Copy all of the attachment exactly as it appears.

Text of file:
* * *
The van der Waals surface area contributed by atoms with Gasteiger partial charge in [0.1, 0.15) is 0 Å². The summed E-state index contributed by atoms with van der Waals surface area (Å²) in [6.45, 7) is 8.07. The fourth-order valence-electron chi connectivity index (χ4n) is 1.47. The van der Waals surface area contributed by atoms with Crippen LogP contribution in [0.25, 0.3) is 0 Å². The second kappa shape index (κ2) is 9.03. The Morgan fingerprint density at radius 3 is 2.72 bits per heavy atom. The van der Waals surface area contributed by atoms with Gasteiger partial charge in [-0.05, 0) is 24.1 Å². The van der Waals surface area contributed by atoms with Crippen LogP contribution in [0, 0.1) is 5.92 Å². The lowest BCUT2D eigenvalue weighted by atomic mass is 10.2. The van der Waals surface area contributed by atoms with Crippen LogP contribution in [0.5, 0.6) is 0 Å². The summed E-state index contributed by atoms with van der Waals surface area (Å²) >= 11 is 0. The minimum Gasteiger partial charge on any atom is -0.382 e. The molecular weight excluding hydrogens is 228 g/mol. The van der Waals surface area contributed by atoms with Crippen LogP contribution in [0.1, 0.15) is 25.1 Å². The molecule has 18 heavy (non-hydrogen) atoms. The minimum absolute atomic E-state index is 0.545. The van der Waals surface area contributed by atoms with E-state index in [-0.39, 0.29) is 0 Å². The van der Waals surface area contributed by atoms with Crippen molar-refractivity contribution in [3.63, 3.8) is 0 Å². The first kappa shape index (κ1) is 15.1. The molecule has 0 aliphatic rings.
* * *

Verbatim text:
The van der Waals surface area contributed by atoms with Gasteiger partial charge in [0.1, 0.15) is 0 Å². The summed E-state index contributed by atoms with van der Waals surface area (Å²) in [6.45, 7) is 8.07. The fourth-order valence-electron chi connectivity index (χ4n) is 1.47. The van der Waals surface area contributed by atoms with Crippen LogP contribution in [0.25, 0.3) is 0 Å². The second kappa shape index (κ2) is 9.03. The Morgan fingerprint density at radius 3 is 2.72 bits per heavy atom. The van der Waals surface area contributed by atoms with Gasteiger partial charge in [-0.05, 0) is 24.1 Å². The van der Waals surface area contributed by atoms with Crippen LogP contribution in [0, 0.1) is 5.92 Å². The lowest BCUT2D eigenvalue weighted by atomic mass is 10.2. The van der Waals surface area contributed by atoms with Crippen LogP contribution in [0.5, 0.6) is 0 Å². The summed E-state index contributed by atoms with van der Waals surface area (Å²) >= 11 is 0. The minimum Gasteiger partial charge on any atom is -0.382 e. The molecular weight excluding hydrogens is 228 g/mol. The van der Waals surface area contributed by atoms with Crippen LogP contribution in [0.1, 0.15) is 25.1 Å². The molecule has 18 heavy (non-hydrogen) atoms. The minimum absolute atomic E-state index is 0.545. The van der Waals surface area contributed by atoms with E-state index in [-0.39, 0.29) is 0 Å². The van der Waals surface area contributed by atoms with Crippen molar-refractivity contribution in [3.63, 3.8) is 0 Å². The first kappa shape index (κ1) is 15.1. The molecule has 0 aliphatic rings.